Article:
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Mkomazi National Park

If you’re the sort of self-drive safari-goer that loves the solitude of being in the bush, with all the right wildlife but without too many tourists around, then we have just the spot for you – and it’s perfectly placed if you want to link Tanzania’s northern circuit with Zanzibar

Often overlooked in favor of Tanzania’s more prestigious reserves, the little-known Mkomazi National Park boasts a startling array of wildlife – including the Big 5, more than 20 species of ungulates, and some 450 species of birds. It is also a vital refuge for the endangered black rhino (which is protected in a secure private sanctuary) and the African wild dog. And with park fees at $ 30 last for 24 hours per person, it is a much cheaper alternative to other parks on Tanzania’s northern circuit.

Why you should visit? The 3245 sq km Mkomazi is one of Tanzania’s most recently established national parks – having been gazetted in 2008 – but is still seldom visited, “making it an absolute gem for those seeking true wilderness experiences. Mkomazi is located – 341 km east of Arusha – means it is well situated as a bridging point between the northern and southern safari circuits. Visits here are also easily combined with hiking in the Usambara or Pare mountains and a few days relaxing on the beach in Pangani or Zanzibar.

While it feels remote, Mkomazi is easily accessible by road. And with only a few hundred visitors each year, you can truly feel like you have the place to yourself. If you need a quiet place free from engines overpowering, Mkomazi might be the place for you. This is a different kind of adventure, away from the traditional circuit. Unlike in some other parks, animals here are infrequently exposed to humans, so their shy behavior might be considered more natural than you might find in places like Ngorongoro and Serengeti. Mkomazi is wild and vast – a great place to get away from it all, while you can still find yourself in the center of dramatic animal encounters at the same time. While you may not see as many animals on a game drive as you would in Tanzania’s more-renowned parks, you will be well rewarded out on your self-drive safari. It’s a fantastic walking safari destination – possibly one of the best in Tanzania, especially given the lack of cars in the park.

The Usambara and Pare mountain ranges that flank the park’s southern border form an imposing barrier to interlopers, while more than half of its northern frontier is a step away from Kenya’s Tsavo West National Park, allowing Mkomazi a share in the rich wildlife pickings of its neighbor, including some 12,000 elephants, as well as migratory herds of oryx and zebra. Together with Tsavo, Mkomazi forms one of the largest and most important protected ecosystems on Earth. Mkomazi sits at the southern tip of the Sahel zone (the semi-arid region between the Sahara to the north and the humid savannahs to the south). Its southernmost part is littered with acacia trees. As you approach the mountains the vegetation changes to dry upland forest, while on the plains you will find bushy grasslands.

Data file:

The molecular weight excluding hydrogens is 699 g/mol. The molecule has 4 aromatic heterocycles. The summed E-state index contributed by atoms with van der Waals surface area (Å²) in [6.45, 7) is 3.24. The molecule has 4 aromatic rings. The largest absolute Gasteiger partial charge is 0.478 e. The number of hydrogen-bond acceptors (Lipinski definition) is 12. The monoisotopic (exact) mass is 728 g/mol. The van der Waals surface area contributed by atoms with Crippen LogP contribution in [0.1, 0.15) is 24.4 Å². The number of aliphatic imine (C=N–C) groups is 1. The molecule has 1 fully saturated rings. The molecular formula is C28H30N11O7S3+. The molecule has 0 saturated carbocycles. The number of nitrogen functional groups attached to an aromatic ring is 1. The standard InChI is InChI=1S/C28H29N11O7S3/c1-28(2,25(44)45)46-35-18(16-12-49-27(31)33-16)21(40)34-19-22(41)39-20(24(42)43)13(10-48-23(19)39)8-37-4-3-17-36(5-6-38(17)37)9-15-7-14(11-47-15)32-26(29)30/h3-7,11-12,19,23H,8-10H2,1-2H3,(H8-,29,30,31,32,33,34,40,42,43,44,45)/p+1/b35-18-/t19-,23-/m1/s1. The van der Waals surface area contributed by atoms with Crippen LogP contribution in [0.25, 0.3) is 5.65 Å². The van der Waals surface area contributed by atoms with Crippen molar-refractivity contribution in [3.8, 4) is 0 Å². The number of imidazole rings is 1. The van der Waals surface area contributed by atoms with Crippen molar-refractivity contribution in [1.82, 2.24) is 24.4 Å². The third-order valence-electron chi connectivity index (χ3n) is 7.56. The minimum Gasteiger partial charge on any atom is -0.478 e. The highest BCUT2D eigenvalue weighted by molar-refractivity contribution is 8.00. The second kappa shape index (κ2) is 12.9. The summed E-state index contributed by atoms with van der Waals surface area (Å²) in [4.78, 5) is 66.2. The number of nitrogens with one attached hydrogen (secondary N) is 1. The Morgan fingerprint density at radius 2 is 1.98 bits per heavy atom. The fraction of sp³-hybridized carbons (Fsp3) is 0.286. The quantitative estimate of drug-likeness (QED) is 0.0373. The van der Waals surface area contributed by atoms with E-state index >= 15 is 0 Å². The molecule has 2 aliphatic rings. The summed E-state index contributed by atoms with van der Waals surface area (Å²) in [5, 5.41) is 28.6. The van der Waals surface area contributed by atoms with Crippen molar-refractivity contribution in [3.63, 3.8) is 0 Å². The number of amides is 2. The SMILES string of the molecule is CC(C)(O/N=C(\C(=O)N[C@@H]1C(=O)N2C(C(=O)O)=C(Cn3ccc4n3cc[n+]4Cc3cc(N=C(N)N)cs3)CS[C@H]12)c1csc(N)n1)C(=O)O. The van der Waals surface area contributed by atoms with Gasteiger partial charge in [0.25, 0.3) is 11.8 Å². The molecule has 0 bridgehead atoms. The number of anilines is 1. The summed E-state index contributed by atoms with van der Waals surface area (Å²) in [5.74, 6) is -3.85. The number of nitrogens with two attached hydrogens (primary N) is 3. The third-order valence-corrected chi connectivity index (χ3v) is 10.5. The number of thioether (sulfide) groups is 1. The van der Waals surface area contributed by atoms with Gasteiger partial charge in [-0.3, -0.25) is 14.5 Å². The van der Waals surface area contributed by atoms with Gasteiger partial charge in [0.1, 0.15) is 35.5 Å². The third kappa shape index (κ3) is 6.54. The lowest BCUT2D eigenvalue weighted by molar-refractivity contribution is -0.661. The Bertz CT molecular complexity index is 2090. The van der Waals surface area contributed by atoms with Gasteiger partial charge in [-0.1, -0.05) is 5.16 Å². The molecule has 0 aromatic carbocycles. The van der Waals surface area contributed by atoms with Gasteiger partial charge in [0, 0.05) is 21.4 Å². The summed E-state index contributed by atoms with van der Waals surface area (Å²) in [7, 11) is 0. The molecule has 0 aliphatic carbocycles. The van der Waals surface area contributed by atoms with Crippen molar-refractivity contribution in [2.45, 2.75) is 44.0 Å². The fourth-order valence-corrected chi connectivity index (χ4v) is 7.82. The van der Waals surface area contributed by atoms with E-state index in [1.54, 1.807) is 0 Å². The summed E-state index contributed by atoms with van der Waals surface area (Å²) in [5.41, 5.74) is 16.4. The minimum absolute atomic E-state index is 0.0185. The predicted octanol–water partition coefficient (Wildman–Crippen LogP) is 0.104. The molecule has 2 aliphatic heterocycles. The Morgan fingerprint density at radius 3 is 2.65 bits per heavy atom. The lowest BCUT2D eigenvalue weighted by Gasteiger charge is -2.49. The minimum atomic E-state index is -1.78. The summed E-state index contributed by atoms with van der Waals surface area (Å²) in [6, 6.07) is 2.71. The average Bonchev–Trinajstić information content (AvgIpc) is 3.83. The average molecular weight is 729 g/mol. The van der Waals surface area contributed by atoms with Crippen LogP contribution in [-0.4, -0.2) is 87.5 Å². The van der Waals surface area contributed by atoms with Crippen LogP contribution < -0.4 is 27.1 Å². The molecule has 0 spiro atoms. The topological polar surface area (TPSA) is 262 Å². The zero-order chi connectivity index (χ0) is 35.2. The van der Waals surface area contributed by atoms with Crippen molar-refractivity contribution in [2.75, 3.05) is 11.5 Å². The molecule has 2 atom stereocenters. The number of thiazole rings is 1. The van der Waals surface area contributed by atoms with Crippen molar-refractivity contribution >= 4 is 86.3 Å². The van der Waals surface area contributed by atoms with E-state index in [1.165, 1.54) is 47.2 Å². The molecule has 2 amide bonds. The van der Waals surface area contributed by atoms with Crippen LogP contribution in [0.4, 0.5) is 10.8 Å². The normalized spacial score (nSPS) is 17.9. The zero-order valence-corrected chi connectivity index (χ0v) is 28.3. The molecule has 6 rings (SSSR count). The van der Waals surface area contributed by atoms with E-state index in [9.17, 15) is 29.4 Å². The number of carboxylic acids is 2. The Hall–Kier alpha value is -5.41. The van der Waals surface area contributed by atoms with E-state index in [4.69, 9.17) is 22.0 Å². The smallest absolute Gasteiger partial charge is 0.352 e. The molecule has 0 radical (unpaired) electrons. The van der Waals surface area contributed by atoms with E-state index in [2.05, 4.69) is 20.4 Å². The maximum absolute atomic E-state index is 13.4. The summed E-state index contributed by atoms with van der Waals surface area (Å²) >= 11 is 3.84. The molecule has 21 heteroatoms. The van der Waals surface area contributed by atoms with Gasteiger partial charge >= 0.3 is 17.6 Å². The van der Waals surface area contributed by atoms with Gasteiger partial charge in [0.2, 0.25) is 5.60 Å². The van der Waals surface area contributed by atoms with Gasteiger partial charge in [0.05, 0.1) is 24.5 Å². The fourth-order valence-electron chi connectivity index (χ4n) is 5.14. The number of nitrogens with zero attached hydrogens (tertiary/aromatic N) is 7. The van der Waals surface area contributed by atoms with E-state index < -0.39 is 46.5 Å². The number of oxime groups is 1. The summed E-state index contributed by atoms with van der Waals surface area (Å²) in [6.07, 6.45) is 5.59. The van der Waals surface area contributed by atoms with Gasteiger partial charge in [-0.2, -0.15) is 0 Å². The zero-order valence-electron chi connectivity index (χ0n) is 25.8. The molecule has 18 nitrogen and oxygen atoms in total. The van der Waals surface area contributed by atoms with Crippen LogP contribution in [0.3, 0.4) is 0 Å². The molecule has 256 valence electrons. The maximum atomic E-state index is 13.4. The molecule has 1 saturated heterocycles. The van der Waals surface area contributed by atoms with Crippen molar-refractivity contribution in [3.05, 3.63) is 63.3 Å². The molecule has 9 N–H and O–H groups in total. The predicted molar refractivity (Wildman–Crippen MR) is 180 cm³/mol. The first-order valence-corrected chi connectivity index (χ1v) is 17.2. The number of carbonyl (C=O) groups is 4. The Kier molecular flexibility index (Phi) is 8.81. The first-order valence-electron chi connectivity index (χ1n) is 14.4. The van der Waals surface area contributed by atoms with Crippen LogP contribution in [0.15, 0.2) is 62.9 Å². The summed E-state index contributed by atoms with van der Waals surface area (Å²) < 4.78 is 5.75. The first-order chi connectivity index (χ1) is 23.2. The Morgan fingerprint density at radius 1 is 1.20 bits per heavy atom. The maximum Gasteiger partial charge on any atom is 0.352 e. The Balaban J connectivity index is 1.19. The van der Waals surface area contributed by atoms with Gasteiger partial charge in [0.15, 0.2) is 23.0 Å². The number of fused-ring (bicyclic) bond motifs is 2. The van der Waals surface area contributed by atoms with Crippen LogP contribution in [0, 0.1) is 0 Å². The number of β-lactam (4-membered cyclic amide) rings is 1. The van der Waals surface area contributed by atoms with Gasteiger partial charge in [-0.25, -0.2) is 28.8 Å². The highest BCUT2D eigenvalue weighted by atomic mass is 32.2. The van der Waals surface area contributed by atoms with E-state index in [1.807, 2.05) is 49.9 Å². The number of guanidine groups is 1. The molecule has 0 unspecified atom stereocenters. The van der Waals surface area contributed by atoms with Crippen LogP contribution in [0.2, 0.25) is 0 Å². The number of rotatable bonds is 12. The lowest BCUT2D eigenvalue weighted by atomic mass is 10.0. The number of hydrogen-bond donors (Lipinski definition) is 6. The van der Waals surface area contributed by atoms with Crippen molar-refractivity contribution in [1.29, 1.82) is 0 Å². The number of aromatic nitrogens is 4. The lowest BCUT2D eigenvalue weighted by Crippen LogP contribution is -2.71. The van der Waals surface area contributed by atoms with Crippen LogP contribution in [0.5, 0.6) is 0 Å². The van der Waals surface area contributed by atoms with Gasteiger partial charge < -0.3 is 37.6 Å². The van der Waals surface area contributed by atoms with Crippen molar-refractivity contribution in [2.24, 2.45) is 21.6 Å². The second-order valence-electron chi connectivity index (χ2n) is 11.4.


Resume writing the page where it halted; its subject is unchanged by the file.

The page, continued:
Mkomazi’s wildlife is typical of that found in a semi-arid climate. In all 78 species of mammals have been recorded, including elephant, buffalo, lion, leopard, cheetah, black-backed jackal, hyena, warthog, aardwolf, giraffe, oryx, gerenuk, hartebeest, lesser kudu, eland, impala, and Grant’s gazelle. Bird life includes hornbills, weavers, and vulturine guinea-fowl – which are all found in large numbers – martial eagles and violet wood hoopoes. The park is also home to a private rhino sanctuary and a wild dog conservation project. The Tanzania National Parks Authority is hoping to open its rhino feeding station to visitors, but at the time of writing the date for this had yet to be confirmed

The park has a semi-arid climate, with the long rains occurring from March to May, while the shorter version falls from November through December. Temperatures range from 16°C (at night) to 30°C, with July and August being the coolest months. The best game viewing is during the dry season, from June to October – the vegetation is thinner and the animals tend to gather around the waterholes. For lovers of scenery, however, views of the mountains are best during the wet season – November to May – and the landscape is a lush green. While bird watching is good all year round, November to April tends to be best as migratory birds from northern Africa and Europe can be seen.

The best way to access the park is by road. The main entrance – Zange gate – lies 6 km from the town of Same, which is on the main Arusha–Dar es Salaam highway. Alternatively, if you are coming from the Usambara, Kivingo gate is a 2-hour drive from Mambo View Point

The permanent accommodation inside the park. Also, there are several public campsites available. In the Same, 6 km from the park’s main entrance, you will find a number of campsites, lodges, and guesthouses. The nearest to the main gate –a 15-minutes drive away.

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